It works by using its rules engine to analyse snapshots from affiliate marketing campaigns, and provides operators with the promotional content that is being used to promote its brand.

GiG says the tool is flexible and allows operators to set up their own criteria and checklist parameters that can be tailored to their own market-specific requirements.

“At Nano Casino we strive to ensure not only player satisfaction but also compliance with the different legislation applicable in each jurisdiction we operate in and we believe that our partnership with GiG will make us reach this goal much more efficiently and holistically,” said Daniel Lilja, Nano Casino’s head of marketing.

Jonas Warrer, managing director at GiG Media, added: ‘’It’s now more important than ever for operators to ensure that their marketing efforts meet market-specific legislation and advertising standards globally.”

“We are proud to add Nano Casino to our partners’ list and are happy that they have chosen GiG Comply as their partner of choice to help support them with their marketing compliance strategy for 2021”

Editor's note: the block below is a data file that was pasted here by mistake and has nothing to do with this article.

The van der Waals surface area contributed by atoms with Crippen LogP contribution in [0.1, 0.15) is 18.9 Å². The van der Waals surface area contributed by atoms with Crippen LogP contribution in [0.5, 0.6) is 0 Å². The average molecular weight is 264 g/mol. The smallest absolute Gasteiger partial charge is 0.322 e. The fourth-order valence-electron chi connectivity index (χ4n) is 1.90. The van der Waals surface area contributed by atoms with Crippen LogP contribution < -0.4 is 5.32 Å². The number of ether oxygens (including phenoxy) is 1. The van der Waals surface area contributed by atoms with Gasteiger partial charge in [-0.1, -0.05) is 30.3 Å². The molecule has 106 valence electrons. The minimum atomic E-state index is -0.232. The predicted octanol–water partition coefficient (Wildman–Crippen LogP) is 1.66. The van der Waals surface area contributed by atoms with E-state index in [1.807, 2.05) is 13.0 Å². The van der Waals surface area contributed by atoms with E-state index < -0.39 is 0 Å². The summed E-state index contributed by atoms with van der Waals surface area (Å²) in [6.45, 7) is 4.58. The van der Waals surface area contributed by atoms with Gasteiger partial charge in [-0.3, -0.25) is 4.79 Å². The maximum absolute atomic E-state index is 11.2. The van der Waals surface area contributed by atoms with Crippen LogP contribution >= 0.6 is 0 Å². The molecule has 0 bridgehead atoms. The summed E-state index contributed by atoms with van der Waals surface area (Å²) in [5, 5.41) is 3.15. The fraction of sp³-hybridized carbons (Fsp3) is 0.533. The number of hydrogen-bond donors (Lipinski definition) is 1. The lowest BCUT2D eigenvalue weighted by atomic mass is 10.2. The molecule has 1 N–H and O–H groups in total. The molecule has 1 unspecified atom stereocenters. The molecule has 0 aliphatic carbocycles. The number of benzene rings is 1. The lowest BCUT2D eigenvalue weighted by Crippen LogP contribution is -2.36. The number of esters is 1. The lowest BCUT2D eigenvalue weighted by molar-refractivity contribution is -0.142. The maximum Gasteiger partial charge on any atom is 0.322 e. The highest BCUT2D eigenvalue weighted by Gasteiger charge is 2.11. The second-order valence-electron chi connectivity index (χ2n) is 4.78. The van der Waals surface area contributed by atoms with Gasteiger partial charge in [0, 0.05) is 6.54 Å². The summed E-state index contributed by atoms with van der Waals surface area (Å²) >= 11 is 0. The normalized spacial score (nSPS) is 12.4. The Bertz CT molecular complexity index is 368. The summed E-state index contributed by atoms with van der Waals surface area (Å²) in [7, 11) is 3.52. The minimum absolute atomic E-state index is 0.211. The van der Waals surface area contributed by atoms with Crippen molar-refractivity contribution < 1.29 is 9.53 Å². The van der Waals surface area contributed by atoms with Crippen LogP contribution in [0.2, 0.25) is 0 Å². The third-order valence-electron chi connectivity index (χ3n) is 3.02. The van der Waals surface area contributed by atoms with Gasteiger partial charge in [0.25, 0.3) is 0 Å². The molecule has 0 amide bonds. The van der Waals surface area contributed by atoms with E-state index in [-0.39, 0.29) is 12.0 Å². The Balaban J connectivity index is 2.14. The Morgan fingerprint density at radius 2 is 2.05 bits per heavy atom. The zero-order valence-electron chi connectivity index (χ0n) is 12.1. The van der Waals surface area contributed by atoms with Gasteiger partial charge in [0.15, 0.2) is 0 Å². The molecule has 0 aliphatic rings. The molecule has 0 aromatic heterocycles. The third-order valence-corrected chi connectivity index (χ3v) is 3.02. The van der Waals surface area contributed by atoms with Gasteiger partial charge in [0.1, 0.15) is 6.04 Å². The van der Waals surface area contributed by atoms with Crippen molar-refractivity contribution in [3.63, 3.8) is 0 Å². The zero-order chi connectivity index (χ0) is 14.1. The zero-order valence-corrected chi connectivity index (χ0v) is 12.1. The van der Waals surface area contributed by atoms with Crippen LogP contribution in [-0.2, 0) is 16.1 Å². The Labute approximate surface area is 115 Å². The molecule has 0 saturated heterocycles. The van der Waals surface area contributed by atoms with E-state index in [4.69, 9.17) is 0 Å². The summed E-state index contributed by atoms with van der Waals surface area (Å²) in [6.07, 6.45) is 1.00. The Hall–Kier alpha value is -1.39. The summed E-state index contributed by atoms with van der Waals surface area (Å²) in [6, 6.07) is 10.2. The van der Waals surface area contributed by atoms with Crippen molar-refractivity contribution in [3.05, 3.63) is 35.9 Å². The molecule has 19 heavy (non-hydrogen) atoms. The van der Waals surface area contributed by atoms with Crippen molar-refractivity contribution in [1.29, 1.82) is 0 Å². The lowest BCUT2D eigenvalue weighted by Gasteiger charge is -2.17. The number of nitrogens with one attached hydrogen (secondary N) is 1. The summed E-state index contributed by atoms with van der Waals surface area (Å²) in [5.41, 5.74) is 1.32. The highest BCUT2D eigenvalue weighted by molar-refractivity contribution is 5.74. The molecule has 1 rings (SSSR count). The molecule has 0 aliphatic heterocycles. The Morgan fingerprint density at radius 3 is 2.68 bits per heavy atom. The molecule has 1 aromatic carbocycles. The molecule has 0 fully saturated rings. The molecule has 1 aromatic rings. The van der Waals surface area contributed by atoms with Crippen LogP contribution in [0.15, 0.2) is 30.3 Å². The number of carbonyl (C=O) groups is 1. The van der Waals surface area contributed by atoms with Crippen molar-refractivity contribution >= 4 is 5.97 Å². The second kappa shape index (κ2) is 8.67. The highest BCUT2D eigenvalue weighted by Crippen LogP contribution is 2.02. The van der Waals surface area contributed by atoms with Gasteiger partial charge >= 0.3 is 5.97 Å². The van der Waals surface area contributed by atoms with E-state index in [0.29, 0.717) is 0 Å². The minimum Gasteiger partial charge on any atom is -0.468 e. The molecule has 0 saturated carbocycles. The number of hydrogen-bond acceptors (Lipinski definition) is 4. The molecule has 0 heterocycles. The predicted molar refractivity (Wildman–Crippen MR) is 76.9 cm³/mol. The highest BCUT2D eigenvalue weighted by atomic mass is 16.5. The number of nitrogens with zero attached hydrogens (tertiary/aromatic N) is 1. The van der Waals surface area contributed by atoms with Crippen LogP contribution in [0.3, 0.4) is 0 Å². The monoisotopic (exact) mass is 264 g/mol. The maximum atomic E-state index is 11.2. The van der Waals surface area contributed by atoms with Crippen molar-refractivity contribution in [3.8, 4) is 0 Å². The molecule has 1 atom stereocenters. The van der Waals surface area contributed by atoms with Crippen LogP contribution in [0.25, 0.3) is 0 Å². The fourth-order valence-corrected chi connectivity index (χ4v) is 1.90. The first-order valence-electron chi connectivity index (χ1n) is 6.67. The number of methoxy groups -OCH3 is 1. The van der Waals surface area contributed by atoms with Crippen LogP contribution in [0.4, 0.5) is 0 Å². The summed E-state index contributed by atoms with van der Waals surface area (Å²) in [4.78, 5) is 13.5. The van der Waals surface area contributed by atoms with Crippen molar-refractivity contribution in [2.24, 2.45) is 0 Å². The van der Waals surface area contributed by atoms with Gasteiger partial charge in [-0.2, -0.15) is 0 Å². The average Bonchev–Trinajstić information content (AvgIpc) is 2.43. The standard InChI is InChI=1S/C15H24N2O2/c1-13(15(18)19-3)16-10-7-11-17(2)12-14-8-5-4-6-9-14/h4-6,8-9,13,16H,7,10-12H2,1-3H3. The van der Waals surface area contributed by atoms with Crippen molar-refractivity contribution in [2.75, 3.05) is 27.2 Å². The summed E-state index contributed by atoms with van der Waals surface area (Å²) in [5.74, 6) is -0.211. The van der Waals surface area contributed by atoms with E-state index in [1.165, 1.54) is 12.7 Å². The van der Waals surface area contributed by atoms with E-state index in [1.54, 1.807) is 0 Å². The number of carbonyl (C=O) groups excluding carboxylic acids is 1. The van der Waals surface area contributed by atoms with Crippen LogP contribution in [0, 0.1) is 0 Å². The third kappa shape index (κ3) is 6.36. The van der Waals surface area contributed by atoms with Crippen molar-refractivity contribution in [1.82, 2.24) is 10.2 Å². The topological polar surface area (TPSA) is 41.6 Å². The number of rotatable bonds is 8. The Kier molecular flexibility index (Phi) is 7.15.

The intellectual rights to Nano Casino were transferred to Finnplay Group’s Viral Interactive B2B subsidiary from Global Gaming in July 2020.

Nano is the latest brand to incorporate GiG Comply into its offering. LeoVegas struck a deal with the supplier in December to include the tool into its platform, and it has been used by Betfred since September 2019.

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automation: From automation to gig economy, India needs to work on its skilling program




For a labour surplus economy, India faces acute shortage of skilled workers. The recent Human Development Report 2020 highlighted that one out of five workers in India is skilled. According to the report, skilled labour as a percentage of the labour force in India stands at 21.2%, and other countries which share a similar position include the likes of Sudan, Cameroon, Ivory Coast and Liberia. Amidst the pandemic’s adverse blow to the country’s